More companies commit to equal pay pledge on Women’s Equality Day

Facebook, Apple, and CVS are among 29 companies that on Friday promised to work toward erasing the gender pay gap by signing onto the White House’s Equal Pay Pledge, the Obama administration announced Friday.

With the new commitments, more than 50 companies employing millions of people have signed on to the initiative, which was launched in June.

Each company has has agreed to conduct a yearly analysis of its pay practices, review hiring and promotion procedures and adopt practices aimed at closing the national gap in pay between men and women, according to the White House.

Women make up nearly half the U.S. labor force and increasingly hold positions that traditionally have been occupied by men. Yet in 2014, a woman working full-time year-round in America earned only 79% of what the typical man earned working full-time all year, according to the White House.

That figure does not take into account differences in education, experience, occupation, overtime and other factors, but studies have found that gender discrimination explains at least some of the pay gap.

“No woman should earn less than a man for doing the same job,” Obama said in a proclamation Friday marking Women’s Equality Day, which commemorates the 19th Amendment, which granted women the right to vote. “Equal pay for equal work should be a fundamental principle of our economy and our democracy”.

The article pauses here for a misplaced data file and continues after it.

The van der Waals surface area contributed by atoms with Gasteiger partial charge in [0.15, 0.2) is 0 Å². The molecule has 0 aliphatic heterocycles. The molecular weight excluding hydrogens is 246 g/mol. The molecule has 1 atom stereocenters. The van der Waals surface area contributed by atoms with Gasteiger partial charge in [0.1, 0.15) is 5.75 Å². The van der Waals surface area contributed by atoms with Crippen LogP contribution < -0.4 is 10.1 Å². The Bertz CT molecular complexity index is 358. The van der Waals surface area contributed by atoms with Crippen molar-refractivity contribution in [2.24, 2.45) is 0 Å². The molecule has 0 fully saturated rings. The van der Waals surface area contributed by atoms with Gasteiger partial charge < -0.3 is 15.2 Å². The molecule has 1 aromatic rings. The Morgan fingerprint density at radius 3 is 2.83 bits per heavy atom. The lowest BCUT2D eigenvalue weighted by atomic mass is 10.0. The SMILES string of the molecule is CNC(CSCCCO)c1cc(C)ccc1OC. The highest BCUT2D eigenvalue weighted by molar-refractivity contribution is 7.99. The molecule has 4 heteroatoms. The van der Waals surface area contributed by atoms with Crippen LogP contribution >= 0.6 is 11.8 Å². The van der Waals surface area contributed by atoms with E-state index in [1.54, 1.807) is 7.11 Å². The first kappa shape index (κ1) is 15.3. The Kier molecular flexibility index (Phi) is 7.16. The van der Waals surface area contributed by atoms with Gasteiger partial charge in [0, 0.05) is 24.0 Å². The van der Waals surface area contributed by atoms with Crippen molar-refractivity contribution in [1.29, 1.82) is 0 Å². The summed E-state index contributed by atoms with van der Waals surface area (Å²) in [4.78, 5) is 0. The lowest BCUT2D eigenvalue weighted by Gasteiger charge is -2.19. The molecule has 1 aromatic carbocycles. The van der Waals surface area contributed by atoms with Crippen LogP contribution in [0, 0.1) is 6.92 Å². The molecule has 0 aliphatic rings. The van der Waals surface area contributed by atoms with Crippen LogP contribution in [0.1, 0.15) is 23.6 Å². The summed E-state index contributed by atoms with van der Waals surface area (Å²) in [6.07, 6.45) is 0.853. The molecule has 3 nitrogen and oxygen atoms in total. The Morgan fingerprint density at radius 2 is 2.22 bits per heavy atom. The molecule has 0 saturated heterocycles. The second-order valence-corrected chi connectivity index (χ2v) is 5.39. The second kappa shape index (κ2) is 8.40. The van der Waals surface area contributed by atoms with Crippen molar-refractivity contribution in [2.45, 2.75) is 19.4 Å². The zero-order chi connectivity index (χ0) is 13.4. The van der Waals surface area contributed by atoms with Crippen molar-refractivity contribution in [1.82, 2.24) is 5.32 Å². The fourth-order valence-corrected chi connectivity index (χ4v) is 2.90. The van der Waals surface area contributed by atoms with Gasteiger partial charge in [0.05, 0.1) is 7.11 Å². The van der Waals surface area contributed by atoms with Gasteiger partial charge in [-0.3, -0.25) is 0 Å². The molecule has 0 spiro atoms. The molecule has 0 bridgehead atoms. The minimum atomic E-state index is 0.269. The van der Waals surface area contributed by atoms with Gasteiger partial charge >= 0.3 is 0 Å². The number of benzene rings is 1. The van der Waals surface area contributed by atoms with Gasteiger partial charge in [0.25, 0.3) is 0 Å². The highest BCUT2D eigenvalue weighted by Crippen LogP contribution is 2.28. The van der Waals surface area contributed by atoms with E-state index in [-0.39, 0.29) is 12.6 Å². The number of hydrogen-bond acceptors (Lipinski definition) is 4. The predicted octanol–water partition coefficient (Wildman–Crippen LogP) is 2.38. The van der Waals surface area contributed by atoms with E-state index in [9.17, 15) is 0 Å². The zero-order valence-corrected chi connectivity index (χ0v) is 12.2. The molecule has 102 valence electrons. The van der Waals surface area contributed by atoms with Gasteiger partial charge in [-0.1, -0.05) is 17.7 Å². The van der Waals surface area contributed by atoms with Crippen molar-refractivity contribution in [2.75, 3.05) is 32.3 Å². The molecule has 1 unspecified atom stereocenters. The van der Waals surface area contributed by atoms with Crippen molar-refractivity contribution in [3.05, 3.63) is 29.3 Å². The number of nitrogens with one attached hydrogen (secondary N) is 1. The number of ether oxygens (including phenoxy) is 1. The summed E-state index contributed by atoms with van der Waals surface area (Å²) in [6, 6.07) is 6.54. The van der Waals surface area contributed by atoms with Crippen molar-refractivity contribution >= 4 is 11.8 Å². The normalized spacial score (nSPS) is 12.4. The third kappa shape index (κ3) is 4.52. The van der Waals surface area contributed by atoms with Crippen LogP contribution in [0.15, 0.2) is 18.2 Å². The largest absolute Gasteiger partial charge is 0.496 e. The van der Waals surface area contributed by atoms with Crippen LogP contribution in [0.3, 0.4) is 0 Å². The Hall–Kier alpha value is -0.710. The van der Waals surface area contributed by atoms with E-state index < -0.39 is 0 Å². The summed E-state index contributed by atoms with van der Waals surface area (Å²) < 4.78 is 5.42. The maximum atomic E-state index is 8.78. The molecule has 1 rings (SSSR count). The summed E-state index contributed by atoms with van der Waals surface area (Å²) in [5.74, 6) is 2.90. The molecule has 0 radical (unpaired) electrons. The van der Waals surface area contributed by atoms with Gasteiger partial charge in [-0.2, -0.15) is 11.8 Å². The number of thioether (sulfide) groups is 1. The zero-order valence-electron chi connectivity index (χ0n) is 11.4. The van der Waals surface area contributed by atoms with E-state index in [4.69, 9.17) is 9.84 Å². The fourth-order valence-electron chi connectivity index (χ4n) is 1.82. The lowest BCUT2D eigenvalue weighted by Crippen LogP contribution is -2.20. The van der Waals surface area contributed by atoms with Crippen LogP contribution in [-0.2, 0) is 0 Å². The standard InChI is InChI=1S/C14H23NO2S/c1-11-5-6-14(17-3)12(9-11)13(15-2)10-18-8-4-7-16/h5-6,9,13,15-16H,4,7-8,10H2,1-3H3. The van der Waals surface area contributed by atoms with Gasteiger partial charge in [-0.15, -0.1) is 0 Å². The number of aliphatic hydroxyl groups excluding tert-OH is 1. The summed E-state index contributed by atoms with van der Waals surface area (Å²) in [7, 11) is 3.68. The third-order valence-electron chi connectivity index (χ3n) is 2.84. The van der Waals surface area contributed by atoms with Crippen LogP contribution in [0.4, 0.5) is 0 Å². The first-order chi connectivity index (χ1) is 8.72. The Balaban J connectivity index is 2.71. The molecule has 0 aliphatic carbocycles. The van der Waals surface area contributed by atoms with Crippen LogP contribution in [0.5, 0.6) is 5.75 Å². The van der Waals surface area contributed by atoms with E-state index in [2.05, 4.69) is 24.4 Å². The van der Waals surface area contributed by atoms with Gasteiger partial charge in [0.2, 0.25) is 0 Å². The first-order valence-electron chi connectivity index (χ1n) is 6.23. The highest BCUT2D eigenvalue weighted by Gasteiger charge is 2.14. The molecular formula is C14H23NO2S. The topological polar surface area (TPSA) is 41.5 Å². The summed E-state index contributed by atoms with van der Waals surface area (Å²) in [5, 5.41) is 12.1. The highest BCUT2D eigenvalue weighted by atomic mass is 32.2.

Apple echoed that sentiment in announcing its decision to sign the pledge, saying that over the past year it had examined compensation for its U.S. employees and made progress closing the gaps.

“We’ve achieved pay equity in the United States for similar roles and performance,” the company said. “Women employees at Apple earn one dollar for every dollar male employees earn. We’re now analyzing the salaries, bonuses, and annual stock grants of all our employees worldwide. If a gap exists, we’ll address it. And we’ll continue our work to make sure we maintain pay equity.”

Facebook said in its pledge that it was “a longtime supporter of equal pay” and for many years had regularly reviewed its compensation practices to ensure pay equity.

The Obama administration has lauded the initiative as an example of its commitment to ensure fair pay for all Americans.

The president’s first piece of legislation on the issue was the Lilly Ledbetter Fair Pay Act, which was signed into law in 2009 and aims to protect women from pay discrimination.

Other companies that signed the pledge on Friday include A.T. Kearney, Akamai Technologies Inc., Anheuser-Busch, Chobani, Coca-Cola Co., Delta Air Lines Inc., Dropbox, Dunkin' Brands, EY, The Hartford, the Hershey Company, Hilton, IBM, IKEA U.S., Intel Corp., the Libra Group, LinkedIn Corp., MailChimp,  MuleSoft, Microsoft Corp., Nike Inc., Patagonia, Target Corp., Unilever Plc and Visa.

ann.simmons@latimes.com

For more on global development news follow me @AMSimmons1 on Twitter

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